Solu Kumbu, all the old men and women turned prayer wheels everyday.
When they are at home in the morning and in the evening before
they go to bed, they hold a mala in their left hand, a
prayer wheel in their right, and recite om mani padme
hung. And when they walk around, they constantly turn the
prayer wheel and recite om mani padme hung.
used to think, "How does turning of the prayer wheel
become Dharma practice?"
I had this
question in my mind, simply because I was ignorant of the benefits
of the practice. I didn't know what an important practice it
is and how beneficial it is in terms of purification. Just touching
and turning a prayer wheel brings incredible purification and
accumulates unbelievable merit.
At Lawudo I found many old
manuscripts, handwritten texts by the Lawudo Lama. The
previous Lawudo Lama was called Lama (Kunsang) Yeshe and some
people think he has something to do with my life. The Lawudo
Lama did not have a monastery, but lived in retreat in a cave.
He put a lot of effort into copying texts of the practices of
varies Vajrayana deities. At that time such texts were very
rare, so he wrote many out by hand. Because they had been stored
in the cave which was very humid, the texts were damp, and I
used to dry them in the sun. If you don't dry them, the texts
grow fungus and are then destroyed by worms. The worms reincarnate
among the texts and make some interesting holes in them.
One day when I was laying the texts
out in the sun, I saw one old text with the title Mani Kabum.
It contains all the history of the evolution of the world, including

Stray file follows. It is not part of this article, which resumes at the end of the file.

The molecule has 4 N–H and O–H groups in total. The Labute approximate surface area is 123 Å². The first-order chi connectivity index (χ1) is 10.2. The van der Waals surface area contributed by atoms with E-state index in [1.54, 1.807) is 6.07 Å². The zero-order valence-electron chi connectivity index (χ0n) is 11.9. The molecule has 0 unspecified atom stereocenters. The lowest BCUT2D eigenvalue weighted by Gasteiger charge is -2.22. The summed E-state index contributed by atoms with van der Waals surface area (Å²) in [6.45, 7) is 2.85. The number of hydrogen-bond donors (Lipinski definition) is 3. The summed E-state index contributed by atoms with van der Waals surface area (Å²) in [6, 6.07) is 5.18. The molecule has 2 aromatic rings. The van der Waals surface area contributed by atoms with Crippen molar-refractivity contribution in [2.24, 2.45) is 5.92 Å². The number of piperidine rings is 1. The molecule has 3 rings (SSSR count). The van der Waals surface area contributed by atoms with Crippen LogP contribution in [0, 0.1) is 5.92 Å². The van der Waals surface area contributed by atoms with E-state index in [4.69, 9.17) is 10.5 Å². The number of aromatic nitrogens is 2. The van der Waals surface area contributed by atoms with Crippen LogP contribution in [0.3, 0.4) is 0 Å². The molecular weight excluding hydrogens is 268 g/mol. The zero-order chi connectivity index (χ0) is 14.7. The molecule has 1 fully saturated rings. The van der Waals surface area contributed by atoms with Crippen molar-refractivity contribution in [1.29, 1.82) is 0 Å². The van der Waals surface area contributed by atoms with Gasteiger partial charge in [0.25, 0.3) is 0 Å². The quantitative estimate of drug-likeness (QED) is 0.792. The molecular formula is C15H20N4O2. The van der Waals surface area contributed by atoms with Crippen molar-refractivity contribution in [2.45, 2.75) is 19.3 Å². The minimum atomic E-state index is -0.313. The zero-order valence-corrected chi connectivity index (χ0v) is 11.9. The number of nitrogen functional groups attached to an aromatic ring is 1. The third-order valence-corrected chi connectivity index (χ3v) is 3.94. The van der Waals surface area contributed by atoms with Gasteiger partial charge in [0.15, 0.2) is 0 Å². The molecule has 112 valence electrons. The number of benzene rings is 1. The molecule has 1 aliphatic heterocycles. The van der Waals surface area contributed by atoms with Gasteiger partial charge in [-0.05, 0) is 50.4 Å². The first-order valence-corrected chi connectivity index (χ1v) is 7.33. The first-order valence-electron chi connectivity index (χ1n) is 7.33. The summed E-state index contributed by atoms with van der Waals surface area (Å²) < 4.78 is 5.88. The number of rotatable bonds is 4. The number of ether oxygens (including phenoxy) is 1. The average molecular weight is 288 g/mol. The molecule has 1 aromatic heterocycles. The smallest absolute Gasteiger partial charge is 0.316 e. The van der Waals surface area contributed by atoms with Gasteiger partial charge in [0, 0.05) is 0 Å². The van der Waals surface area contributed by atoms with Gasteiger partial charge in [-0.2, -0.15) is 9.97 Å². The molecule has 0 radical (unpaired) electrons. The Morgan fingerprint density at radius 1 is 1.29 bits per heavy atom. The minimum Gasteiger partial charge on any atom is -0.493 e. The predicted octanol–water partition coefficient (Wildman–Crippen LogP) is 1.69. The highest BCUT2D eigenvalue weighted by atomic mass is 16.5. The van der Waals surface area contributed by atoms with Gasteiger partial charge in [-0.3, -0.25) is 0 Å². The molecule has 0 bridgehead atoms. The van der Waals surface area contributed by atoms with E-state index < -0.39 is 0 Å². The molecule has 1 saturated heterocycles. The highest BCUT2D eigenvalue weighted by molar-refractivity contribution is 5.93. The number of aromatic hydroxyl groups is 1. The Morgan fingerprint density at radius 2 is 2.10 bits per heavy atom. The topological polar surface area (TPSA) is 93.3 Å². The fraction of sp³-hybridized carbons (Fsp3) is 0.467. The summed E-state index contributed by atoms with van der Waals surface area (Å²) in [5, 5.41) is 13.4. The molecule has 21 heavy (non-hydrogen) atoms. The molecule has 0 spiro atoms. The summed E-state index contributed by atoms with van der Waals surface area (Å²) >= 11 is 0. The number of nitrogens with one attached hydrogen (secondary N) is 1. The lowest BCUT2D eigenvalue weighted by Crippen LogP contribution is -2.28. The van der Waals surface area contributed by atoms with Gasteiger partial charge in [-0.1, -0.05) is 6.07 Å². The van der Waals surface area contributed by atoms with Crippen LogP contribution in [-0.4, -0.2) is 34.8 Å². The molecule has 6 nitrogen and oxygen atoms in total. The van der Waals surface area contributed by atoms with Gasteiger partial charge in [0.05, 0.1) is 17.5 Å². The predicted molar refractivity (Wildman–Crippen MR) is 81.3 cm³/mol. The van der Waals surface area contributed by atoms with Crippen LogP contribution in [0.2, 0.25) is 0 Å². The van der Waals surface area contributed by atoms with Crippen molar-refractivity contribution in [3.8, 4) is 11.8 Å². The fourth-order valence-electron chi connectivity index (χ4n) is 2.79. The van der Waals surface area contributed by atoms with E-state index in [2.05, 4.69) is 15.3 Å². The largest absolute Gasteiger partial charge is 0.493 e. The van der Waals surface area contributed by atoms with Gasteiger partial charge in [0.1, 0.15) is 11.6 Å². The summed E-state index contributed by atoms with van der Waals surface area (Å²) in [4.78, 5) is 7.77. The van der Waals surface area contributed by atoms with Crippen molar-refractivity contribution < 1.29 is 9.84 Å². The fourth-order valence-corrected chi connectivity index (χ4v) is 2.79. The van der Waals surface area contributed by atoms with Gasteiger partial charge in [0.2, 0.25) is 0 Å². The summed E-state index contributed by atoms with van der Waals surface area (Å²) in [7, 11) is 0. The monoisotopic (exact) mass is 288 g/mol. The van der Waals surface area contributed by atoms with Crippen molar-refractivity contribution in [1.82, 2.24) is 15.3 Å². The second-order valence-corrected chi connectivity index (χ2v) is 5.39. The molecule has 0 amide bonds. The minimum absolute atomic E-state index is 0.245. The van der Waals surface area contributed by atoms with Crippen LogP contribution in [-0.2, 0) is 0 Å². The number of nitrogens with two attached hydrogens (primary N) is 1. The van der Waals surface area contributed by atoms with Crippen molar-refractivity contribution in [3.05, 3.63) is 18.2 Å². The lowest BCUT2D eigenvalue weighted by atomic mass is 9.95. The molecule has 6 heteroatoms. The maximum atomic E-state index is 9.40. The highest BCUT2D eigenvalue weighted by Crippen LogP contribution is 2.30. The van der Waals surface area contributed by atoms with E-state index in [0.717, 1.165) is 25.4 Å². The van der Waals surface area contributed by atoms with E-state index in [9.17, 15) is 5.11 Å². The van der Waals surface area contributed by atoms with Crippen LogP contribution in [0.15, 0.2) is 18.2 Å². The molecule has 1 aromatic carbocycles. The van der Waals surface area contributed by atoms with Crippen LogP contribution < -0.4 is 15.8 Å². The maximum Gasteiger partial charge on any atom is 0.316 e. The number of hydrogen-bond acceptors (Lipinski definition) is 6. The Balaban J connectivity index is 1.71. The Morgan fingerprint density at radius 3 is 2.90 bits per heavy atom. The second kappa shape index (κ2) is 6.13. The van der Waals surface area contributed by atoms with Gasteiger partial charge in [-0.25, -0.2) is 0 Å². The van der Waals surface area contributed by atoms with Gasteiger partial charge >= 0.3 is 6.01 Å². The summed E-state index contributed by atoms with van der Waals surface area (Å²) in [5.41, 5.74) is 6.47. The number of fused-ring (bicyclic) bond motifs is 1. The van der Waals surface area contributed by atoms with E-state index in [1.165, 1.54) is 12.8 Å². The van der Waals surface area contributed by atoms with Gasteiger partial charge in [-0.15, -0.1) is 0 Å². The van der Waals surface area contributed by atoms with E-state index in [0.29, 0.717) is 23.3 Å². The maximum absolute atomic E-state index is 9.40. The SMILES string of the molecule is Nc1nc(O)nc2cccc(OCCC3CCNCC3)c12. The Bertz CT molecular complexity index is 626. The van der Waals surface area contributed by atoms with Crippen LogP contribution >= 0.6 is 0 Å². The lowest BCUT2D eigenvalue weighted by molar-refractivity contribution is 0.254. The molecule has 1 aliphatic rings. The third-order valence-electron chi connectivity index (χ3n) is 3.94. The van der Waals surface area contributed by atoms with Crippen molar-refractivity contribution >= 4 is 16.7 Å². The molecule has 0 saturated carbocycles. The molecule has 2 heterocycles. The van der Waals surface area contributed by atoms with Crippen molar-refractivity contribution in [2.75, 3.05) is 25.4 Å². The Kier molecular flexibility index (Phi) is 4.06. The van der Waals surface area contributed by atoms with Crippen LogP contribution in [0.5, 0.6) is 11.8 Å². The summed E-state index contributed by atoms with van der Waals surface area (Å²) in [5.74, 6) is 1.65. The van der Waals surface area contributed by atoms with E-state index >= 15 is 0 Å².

how Dharma came into this world and how the sentient beings
of Tibet, the Snow Land, became the particular objects to be
subdued by the Compassion Buddha Avalokiteshvara. Amitabha
and the Compassion Buddha are the same in essence and are very
strongly linked. The Compassion Buddha and Amitabha have guided
not only Tibet and China, but also Western countries, especially
by spreading Dharma. In Mani Kabum I saw a short explanation
of the lineage of the prayer wheel practice and a few lines
on how to visualize and meditate when you do the practice.
In Tibet, and generally wherever there are the Mahayana teachings
of Vajrayana, the practice of the prayer wheel has spread. Nagarjuna
gave the practice to Lion-faced Dakini, who gave it to Padmasambhava,
who then brought it to Tibet. After reading this, I developed
faith that the practice was not nonsense, but had valid references
and was valuable and meaningful. From this text, I got some
idea of how powerful the prayer wheel practice is in purifying
the mind and in accumulating extensive merits.
when I was at Chenresig Institute in Australia,
I noticed that the place had become incredibly peaceful. It
felt so serene that you wanted to be there, to live there. Chenresig
Institute had not been like that before, and I wondered why
it had changed. At that time, Geshe Lama Konchog was
there. Geshe-la has done a lot of Dharma practice. After he
escaped from Tibet, he spent many years in retreat in Milarepa's
caves in the Himalayas. He did 2000 Nyung-nays, the intensive
two-day retreat on the Compassion Buddha, that involves taking
the eight Mahayana Precepts and doing many prostrations and
mantras. Geshe Lama Konchog has trained his mind well in the
path, so I thought that the serenity of Chenresig Institute
might be due to his Bodhicitta.
One day near the end of my stay there, the thought came into
my mind, "Oh, the change might be due to the prayer
wheel, it wasn't there before." The prayer wheel is
much smaller than the one here at Land of Medicine Buddha, but
it also contains many mantras on microfilm and is very
nicely made. Some time later, when I was in Brazil at
the invitation of a meditation center there, a student gave
me a book written by one of Tarthang Tulku's senior disciples
about his experiences when he was in charge of building stupas
and prayer wheels in Tarthang Tulku's centers. In one section
he mentioned that after a prayer wheel was built, the area
was completely transformed, becoming so peaceful, pleasant,
and conducive to the mind.
This confirmed my belief, based
on my own reasoning, that Chenresig Institute had become so
peaceful because of its new prayer wheel. Somebody else experiencing
a similar effect from building the prayer wheel helped to stabilize